Heat does not mean fire in bed bug extermination.
Last week, Global news reported an apartment fire in Edmonton, Alberta that resulted in $4.5M worth of damage. The cause of the fire was a propane-fuelled heater, which was being used to exterminate bed bugs. Under normal circumstances, the use of a propane heater would not result in fire. In this case, the heater ignited combustible material inside the apartment, resulting in fire. Six people were injured in the Edmonton fire – two adults, two children and two firefighters. Edmonton Fire Rescue is still reviewing the circumstances of the fire. Its investigation is considered ongoing.
In May of this year, a similar incident was reported in Cincinnati, Ohio. When fire broke out inside of its owner’s home, they lost absolutely everything.
The war on bed bugs is being battled all across North America and many exterminators are using heat to eradicate them. Their sources, however, are not all the same. While some consider propane-fuelled sources to be safe and reliable, others consider them risky business. Propane heaters must be used in units where all combustible materials or ignition sources have been removed. This is very, very important, since more often than not fires are the direct result of combustible materials that have been left behind.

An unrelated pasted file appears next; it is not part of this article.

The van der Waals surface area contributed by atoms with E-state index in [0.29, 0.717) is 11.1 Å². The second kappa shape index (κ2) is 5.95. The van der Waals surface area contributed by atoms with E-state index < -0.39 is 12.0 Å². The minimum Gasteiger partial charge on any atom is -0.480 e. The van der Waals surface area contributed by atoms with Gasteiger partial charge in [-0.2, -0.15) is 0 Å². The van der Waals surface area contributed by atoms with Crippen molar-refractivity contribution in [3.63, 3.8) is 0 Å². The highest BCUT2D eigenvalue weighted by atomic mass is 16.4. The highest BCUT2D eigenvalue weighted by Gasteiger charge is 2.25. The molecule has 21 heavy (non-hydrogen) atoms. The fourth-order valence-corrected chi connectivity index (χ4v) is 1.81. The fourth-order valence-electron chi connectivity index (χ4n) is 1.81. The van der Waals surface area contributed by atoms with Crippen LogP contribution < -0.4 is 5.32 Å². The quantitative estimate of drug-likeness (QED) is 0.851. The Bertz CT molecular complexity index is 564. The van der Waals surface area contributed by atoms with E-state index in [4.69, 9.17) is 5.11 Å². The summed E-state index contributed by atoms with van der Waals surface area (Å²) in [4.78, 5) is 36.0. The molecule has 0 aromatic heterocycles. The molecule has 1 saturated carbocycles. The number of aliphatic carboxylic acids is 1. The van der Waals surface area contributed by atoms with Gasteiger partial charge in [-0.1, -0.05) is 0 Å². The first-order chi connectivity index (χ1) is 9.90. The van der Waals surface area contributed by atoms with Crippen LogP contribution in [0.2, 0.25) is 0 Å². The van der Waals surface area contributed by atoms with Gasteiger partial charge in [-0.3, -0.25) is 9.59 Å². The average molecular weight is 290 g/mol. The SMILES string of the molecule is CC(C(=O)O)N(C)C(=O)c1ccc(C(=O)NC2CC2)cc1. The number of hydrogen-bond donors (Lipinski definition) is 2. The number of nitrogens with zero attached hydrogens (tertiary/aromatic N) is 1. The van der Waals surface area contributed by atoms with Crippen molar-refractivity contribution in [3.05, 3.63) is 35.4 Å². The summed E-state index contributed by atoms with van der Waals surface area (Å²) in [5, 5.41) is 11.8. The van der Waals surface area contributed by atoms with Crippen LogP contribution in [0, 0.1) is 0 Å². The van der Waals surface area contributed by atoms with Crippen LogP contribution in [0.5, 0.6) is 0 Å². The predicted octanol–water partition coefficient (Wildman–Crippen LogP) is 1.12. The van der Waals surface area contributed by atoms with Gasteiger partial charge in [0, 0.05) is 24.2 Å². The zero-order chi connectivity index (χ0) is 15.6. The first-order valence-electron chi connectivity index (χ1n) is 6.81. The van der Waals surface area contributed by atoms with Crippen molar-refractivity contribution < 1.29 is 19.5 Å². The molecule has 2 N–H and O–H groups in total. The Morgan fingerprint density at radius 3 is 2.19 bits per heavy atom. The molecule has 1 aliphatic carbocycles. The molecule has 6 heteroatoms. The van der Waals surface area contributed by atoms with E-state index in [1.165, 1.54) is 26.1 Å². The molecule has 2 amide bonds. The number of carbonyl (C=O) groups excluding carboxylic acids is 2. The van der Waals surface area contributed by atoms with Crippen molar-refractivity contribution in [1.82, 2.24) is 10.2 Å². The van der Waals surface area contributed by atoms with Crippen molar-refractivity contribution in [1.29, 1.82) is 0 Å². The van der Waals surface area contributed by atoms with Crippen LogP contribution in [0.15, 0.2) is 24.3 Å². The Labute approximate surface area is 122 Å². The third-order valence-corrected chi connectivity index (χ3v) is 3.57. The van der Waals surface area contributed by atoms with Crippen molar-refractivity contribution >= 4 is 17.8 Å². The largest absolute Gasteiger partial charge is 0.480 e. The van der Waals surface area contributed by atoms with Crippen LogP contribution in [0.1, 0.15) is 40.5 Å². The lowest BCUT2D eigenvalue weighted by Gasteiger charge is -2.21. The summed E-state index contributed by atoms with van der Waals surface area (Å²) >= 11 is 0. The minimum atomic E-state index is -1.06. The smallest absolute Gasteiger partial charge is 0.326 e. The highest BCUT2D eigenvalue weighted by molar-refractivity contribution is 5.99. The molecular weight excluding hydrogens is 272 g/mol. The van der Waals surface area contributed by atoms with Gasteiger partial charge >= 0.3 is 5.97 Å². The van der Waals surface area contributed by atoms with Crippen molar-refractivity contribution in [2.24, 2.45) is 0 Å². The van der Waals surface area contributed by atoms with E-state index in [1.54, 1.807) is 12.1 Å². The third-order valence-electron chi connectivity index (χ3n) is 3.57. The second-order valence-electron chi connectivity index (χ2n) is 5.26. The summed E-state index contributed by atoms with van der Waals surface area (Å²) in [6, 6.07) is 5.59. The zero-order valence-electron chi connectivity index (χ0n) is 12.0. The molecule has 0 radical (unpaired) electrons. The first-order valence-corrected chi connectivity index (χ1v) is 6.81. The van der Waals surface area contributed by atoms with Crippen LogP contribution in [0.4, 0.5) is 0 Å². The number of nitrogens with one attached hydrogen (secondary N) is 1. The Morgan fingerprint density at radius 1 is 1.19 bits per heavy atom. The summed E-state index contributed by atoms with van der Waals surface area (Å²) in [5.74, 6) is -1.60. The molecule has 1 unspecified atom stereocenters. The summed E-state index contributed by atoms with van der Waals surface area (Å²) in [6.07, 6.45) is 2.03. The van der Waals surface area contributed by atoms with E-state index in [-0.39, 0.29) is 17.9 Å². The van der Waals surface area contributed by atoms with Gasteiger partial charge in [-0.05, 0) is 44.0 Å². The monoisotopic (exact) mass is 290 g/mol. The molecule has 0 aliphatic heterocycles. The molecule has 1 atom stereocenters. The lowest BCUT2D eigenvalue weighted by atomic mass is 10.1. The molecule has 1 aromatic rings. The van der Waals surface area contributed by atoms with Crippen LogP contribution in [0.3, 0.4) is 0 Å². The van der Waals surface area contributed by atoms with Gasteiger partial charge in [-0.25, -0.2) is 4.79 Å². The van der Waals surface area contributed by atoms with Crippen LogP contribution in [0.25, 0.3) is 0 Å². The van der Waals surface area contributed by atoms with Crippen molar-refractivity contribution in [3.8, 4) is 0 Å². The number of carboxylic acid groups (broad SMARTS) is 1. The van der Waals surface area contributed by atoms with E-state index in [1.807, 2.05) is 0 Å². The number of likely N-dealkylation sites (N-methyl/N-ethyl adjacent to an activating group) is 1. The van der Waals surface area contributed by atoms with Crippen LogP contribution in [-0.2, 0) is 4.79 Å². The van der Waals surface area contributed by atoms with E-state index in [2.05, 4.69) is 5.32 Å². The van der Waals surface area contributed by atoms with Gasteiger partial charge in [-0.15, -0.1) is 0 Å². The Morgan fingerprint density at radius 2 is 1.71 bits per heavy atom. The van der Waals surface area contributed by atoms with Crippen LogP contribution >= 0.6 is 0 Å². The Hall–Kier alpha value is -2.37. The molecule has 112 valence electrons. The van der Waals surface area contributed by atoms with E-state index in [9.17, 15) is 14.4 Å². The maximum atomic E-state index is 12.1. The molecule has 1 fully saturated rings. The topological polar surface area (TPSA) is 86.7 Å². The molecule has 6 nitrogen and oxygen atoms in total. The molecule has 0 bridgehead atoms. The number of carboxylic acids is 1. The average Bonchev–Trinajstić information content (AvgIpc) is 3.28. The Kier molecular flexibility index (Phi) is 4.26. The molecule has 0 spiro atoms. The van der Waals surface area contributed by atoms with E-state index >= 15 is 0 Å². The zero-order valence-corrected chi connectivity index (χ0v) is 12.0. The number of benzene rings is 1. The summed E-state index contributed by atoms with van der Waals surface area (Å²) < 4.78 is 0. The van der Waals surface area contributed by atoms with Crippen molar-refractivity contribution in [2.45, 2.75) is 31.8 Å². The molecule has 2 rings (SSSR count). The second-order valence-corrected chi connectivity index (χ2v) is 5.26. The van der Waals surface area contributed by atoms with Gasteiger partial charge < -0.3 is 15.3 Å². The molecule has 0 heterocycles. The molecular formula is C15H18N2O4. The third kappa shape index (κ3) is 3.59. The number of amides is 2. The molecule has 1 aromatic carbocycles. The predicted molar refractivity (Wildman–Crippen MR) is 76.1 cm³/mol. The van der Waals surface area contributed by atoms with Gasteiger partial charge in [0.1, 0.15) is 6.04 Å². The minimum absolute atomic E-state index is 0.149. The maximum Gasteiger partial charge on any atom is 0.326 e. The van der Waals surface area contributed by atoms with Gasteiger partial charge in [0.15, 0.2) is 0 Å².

We use electric heaters, believing them to be safer and more reliable than propane fuelled heaters. Besides the fact that propane heaters are highly combustible, they also give off carbon monoxide – fumes that are toxic in high volumes.
When choosing a bed bug exterminator, choose a company that is trained to use the equipment, experienced and professional. We were using our electric heating systems long before we went into the extermination business. We were using it to harden concrete, but soon discovered that it was an effective technique for exterminating bed bugs as well.